Darn it. I had written a nicely detailed explanation of proper grip, te no uchi, and swinging mechanics, but aikiweb deemed to log me out, so it disappeared. Here's the short version.
1) Make sure your grip is correct. There are a myriad of details here and they're all important, so check with your sensei if you don't know.
2) Make sure you apply good te no uchi (the combination wringing-squeezing action Jun mentioned).
3) Don't try to apply power all the way until you want to stop. Let the sword coast for a small bit.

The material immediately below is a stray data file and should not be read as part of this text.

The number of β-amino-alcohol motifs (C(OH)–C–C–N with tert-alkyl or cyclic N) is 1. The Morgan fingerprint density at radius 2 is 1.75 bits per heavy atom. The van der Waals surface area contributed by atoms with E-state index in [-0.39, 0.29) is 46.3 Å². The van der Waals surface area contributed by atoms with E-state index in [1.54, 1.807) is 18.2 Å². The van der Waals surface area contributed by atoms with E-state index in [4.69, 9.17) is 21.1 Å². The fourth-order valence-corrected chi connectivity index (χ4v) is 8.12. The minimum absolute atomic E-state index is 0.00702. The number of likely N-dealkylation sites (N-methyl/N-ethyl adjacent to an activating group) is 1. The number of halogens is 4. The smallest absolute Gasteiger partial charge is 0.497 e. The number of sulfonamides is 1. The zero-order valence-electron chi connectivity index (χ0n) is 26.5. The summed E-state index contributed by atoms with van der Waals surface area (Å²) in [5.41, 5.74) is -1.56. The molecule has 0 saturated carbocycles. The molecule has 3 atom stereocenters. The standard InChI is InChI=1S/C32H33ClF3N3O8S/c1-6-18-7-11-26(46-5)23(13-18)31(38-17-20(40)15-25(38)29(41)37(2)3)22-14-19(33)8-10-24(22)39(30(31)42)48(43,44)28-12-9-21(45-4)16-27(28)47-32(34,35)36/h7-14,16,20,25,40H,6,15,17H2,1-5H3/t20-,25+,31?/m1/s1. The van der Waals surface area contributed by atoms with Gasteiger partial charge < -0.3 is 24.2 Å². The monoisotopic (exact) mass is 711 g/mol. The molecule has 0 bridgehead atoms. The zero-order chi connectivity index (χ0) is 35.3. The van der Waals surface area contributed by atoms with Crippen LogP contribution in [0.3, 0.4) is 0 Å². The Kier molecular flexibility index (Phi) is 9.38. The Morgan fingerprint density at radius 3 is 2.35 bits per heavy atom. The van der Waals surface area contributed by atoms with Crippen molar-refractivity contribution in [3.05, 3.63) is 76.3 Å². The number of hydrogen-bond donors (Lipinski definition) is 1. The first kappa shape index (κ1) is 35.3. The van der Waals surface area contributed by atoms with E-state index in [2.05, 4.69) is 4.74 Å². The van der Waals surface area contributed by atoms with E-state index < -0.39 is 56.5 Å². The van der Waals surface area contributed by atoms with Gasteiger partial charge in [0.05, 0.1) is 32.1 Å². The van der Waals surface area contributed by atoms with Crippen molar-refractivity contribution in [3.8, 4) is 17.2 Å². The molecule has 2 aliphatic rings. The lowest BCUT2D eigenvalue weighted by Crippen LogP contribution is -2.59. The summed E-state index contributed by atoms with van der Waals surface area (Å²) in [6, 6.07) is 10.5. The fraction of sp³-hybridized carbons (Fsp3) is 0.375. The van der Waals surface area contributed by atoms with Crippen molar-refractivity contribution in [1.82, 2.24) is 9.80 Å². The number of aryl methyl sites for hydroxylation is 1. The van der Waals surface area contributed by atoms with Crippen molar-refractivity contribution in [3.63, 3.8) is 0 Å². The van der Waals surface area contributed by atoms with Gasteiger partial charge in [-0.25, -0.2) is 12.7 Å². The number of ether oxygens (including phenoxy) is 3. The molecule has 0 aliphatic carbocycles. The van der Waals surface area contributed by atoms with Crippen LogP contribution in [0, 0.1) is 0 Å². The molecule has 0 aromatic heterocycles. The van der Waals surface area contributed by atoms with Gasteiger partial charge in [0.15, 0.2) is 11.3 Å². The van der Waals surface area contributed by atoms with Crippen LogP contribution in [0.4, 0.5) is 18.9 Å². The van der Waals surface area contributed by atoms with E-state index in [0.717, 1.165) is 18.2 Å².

The one piece of advice that people have given with which I strongly disagree is just letting the sword fall. While this probably makes it easy to "cut" straight and stop the sword cleanly, your cut will be slow and ineffective, as well as close to your own body. Even those sword schools that do cut close (as opposed to the extended cutting style of kendo, the various Itto Ryu, the Hayashizaki iaido and battojutsu schools, among others) do not just let the sword drop. You have to actually swing down (out is a better way of thinking of it for a lot of people) applying force. Obviously over muscling it (using the wrong muscles or the right muscles in the wrong combination) is no good, but you still need to use the muscles of your lower body, back, and forearms.